This faulty interpretation of Revelation 12 has been a springboard for the development of doctrines such as the Assumption of Mary, her being called the Queen of Heaven, and the Mother of the Church. It accounts for the existence of portraits with her being dressed in cosmic clothing standing over the world.
Hence, the Church of Rome literally believes the "woman" figure mentioned in Revelation 12:1-2 to be Mary. Pope Pius XII wrote in an Apostolic Constitution, “The scholastic Doctors have recognized the Assumption of the Virgin Mother of God as something signified, not only in various figures of the Old Testament, but also in that woman clothed with the sun whom John the Apostle contemplated on the Island of Patmos” (Munificentissimus Deus).
Note how Revelation 12:2 depicts this "woman" figure as experiencing birth pangs. Also, notice that a part of the curse of original sin is pain during childbirth (Genesis 3:16). The Roman Catholic interpretation of Revelation 12 is inconsistent because according to official Roman Catholic teaching, Mary was preserved from receiving a fallen nature:
"Through the centuries the Church has become ever more aware that Mary, "full of grace" through God, was redeemed from the moment of her conception. That is what the dogma of the Immaculate Conception confesses, as Pope Pius IX proclaimed in 1854: The most Blessed Virgin Mary was, from the first moment of her conception, by a singular grace and privilege of almighty God and by virtue of the merits of Jesus Christ, Savior of the human race, preserved immune from all stain of original sin." (CCC # 491)
Thus, she could not experience pain when bearing children. But this is clearly not the case, according to Revelation 12:2. "She" was clearly in distress. So Roman Catholics are being theologically inconsistent when interpreting the passage of Revelation 12 as being a reference to Mary. It is counterproductive. If she was sinless, then she would not have to undergo pain in labor.
Does Mary have eagle's wings (Revelation 12:14)? Where in Scripture do we ever hear of Mary going to Egypt to be fed for 1,260 days? What about the fact that the flight of this "woman" took place after Jesus Christ's ascension to God's throne (Revelation 12:5-6)? More reasonable interpretations of this passage would identify this "woman" as either being Israel or the church. The former position is described as follows:
"John's reference to the sun, moon, and stars in his description of the woman is similar to the descriptions of Israel in Genesis 37. The 11 stars refer to the sons of Jacob, and the 12th star to whom the 11 bow is Joseph. This is a clear reference to the twelve tribes of Israel in Joseph's dream (Gen. 37:9-10). Israel is often represented as a woman (Isa. 26:18; 47:7-9; Jer. 4:31; 31:32; Ezek. 16:32; Hosea 2:16; Micah 4:9- 10). Therefore this is consistent with the woman as being Israel in Rev. 12. It is Israel, not the church that brings forth the male child who is the long awaited Messiah (verse 5) who will rule the nations with a rod of iron (Ps. 2:9). In Hosea, Micah, and Jeremiah, Israel is depicted as a woman in birth pains trying to bring forth a child. For centuries Israel has suffered these terrible pains awaiting the promises of the coming of Messiah, all the promises of God, way back to Genesis chapter 3 about a seed of a woman who would bless, not only the nation Israel, but all the nations. In Revelation 12, we see a woman being persecuted by Satan. Clearly, the woman cannot be Mary, because the woman lees into the wilderness for 3 1/2 years. The woman is the symbol of God's purpose for Israel."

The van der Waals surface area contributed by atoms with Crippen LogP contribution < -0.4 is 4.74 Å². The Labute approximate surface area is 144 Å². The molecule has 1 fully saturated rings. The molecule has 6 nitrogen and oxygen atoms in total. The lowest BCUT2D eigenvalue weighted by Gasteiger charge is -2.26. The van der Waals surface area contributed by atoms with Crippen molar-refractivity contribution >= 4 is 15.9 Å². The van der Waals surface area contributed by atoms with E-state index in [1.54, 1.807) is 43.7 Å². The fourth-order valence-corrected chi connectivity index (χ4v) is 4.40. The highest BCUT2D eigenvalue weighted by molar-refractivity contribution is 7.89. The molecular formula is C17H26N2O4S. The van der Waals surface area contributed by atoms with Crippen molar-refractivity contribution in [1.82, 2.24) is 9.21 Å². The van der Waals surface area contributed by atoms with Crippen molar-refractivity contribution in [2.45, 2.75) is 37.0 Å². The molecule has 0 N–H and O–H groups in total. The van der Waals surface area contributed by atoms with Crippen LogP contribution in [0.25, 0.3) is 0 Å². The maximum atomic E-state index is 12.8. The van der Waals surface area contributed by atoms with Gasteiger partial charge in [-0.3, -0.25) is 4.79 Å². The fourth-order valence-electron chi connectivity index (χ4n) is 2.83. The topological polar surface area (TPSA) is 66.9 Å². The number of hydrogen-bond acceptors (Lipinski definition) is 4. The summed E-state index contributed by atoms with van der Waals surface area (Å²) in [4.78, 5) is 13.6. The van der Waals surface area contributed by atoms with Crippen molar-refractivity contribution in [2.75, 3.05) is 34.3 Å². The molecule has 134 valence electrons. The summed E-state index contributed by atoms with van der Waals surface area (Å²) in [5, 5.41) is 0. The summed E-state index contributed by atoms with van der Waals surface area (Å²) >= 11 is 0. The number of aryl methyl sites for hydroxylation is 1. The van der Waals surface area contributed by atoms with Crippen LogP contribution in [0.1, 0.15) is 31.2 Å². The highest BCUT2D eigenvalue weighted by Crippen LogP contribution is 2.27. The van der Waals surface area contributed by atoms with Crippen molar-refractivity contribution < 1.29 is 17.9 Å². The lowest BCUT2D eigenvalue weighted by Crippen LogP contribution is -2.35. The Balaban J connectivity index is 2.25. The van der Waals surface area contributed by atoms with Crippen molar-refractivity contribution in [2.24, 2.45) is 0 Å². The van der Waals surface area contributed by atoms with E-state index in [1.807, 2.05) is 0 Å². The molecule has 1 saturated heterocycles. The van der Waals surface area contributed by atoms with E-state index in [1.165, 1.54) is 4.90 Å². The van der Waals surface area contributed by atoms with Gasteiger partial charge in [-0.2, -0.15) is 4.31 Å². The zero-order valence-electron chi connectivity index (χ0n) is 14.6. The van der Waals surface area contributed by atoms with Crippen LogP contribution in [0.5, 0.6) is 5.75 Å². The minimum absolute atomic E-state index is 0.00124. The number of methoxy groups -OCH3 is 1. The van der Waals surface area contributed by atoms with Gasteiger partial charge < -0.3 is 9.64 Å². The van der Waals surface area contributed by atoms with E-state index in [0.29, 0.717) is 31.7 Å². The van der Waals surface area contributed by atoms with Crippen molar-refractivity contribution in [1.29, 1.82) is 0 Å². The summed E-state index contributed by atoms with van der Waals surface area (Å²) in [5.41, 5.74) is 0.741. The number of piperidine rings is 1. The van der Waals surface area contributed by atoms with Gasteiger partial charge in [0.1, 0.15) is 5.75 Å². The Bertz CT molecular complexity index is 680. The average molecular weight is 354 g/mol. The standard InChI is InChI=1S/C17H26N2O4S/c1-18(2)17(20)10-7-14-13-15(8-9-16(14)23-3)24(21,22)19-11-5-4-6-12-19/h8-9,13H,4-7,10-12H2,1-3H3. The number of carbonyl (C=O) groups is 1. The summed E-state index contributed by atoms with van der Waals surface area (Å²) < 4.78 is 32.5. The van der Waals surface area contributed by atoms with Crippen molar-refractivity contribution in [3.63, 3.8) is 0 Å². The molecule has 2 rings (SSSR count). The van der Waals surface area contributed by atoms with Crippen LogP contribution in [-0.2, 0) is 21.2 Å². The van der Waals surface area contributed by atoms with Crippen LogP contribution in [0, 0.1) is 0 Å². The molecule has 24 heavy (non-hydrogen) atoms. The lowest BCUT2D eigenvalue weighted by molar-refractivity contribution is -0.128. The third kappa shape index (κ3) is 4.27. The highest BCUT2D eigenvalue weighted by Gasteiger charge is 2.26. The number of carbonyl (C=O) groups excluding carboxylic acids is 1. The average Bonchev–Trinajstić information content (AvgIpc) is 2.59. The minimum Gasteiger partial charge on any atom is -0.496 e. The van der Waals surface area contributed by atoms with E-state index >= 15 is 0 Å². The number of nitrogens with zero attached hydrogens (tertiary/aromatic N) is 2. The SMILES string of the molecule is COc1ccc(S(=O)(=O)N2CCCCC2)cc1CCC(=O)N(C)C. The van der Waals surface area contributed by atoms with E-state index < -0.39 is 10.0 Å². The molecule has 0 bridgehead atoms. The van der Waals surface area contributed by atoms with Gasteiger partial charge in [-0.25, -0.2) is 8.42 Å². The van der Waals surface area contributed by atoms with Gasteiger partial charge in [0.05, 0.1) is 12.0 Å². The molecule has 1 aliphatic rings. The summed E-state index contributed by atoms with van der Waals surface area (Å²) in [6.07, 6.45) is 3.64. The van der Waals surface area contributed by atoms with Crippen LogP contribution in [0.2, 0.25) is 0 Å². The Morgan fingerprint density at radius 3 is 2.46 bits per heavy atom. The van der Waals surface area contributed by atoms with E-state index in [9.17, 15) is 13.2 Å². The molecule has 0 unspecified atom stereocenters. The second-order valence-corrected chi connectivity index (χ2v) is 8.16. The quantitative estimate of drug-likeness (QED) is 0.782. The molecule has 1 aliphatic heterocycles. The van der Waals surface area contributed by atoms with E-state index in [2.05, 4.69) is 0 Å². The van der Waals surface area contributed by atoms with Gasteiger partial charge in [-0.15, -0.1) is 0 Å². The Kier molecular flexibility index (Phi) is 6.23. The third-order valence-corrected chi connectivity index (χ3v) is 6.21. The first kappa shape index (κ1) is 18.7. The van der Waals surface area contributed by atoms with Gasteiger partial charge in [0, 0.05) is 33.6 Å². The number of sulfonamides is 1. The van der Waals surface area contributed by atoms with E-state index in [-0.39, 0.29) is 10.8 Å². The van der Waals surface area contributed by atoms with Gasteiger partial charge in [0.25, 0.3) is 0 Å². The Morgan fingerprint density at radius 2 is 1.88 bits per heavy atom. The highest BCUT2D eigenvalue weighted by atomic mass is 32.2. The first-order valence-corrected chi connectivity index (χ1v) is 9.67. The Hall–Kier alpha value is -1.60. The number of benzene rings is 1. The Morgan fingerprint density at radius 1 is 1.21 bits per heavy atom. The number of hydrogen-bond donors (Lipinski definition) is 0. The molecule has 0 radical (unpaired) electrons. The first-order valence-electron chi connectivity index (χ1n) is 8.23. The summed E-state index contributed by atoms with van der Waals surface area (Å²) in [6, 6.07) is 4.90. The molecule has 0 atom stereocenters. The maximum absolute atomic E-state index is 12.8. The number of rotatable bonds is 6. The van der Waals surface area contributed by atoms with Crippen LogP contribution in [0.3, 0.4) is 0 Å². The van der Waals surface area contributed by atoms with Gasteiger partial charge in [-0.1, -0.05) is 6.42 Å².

The Roman Catholic New American Bible Revised Edition describes the latter interpretation of the "woman" mentioned in Revelation 12:
"[12:1] The woman adorned with the sun, the moon, and the stars (images taken from Gn 37:9–10) symbolizes God’s people in the Old and the New Testament. The Israel of old gave birth to the Messiah (Rev 12:5) and then became the new Israel, the church, which suffers persecution by the dragon (Rev 12:6, 13–17); cf. Is 50:1; 66:7; Jer 50:12."
To take the imagery of Revelation and claim that it shows Mary's assumption is really stretching the intent of the passage.